Many business owners view accounts receivable as the natural result of growing sales and a very safe, readily-liquid asset, but that’s not the whole picture. While A/R serves some important functions, of all the assets a business could hold, it is among the worst. Here, we consider just a few facts about A/R.
Fact #1: 100% of the Time, A/R Depreciates in Value
Ben Franklin famously said, “Nothing in life is certain except death and taxes.” With all due respect to Mr. Franklin, he forgot to include the fact that 100 percent of the time, accounts receivable will do nothing but depreciate in value. Yes, it’s true that other assets like inventory and equipment may also depreciate over time, but unlike A/R, at least they are an investment in future sales. On the tail end of the sales cycle representing sales already made, A/R does nothing but decrease in value while it remains uncollected.
Every day a dollar sits out there as accounts receivable is a day that dollar is not working for your business. It is not a piece of equipment that churns out items to be sold at a profit, and it can’t pay for a building that saves the company rent and build long-term equity.
Fact #2: A/R is Just a Fancy Word for a Risky Loan
At the end of the day, A/R is an unsecured loan that your business makes to its customers at 0 percent interest. You deliver your goods and services in advance, and trust your customer to pay you for them at some point in the future. Of course, as a prudent business owner you make sure to extend A/R only to customers who you deem creditworthy, but can you ever really be sure they won’t default on your “loan?”
Just for fun, let’s do a little comparison. Commercial banks are in the business of making loans to small businesses, and there is a plethora of publicly-available data out there on them. According to data from 1985-2018 by the Federal Reserve, banks charged off an average of roughly 1 percent of their non-real-estate commercial loans. This means that for every $100 loaned out, $1 was written off as uncollectable.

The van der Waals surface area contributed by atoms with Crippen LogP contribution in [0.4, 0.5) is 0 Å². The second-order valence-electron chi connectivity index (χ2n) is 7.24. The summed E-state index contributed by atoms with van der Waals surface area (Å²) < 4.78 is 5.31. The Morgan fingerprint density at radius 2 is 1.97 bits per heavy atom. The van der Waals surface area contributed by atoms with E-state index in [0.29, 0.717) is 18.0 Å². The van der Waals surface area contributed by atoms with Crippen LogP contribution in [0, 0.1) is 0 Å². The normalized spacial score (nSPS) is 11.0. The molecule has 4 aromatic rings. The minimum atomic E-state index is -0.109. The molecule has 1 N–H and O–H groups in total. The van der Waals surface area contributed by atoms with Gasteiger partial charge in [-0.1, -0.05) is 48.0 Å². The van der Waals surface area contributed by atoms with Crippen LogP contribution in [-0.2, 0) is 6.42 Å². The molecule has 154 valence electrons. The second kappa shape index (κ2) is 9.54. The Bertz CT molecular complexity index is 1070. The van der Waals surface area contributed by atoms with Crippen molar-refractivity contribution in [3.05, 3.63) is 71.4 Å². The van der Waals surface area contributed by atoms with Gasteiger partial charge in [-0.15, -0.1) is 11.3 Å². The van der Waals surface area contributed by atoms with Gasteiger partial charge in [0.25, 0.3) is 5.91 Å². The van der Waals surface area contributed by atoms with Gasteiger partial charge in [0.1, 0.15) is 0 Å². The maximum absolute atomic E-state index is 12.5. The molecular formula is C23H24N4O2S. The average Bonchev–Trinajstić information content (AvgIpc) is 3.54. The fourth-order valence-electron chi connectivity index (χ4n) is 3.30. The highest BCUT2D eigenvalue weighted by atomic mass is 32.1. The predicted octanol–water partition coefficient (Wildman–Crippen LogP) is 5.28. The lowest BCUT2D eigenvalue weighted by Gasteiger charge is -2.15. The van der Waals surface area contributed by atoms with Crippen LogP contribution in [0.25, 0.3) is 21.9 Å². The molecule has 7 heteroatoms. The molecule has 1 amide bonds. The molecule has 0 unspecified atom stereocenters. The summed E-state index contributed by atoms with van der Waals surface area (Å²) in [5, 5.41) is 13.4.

If the experts in the business of commercial lending are writing off 1 percent of their loans, what should the typical small business expect? Unless your company is underwriting its customers to the level of a commercial bank, securing its A/R with collateral and regularly monitoring the financial performance of its customers, a 1 percent loss rate is probably wishful thinking.
Fact #3: Unlike a Fine Wine, A/R Only Gets Worse with Age
The longer you carry a receivable, the more risk you expose your company to. That risk increases not on a linear basis, but exponentially. If you think about it, every day that passes where one of your customers owes you money is a day that customer’s financial health could be negatively impacted by any number of factors. Simply put, the longer it takes for your customer to pay you, the more reason you have to wonder if they ever will.
While the typical small business offers its customers 30-day payment terms, the reality is the average small company’s sales outstanding is 67 days. That means that on average, small businesses have over two months of sales sitting out there uncollected.
This is not to say that accounts receivable is all bad. It serves some important functions, and offering customers payment terms by carrying A/R allows a company to make sales that it likely could not otherwise make. If you are interested in learning more, our team of Business Bankers at Elevations are highly-trained in financial analysis and would be happy to advise you or help explain accounts receivable and your other options.
Elevations Credit Union is a member-owned not-for-profit financial institution serving Colorado’s Front Range. With a consultative approach to solving your business banking needs, Elevations local business bankers can help you improve your cash flow, reduce your borrowing needs or decide whether a term loan or line-of-credit is best, including quick-turn credit decisions. Click here to learn more about Elevations business banking or schedule an appointment.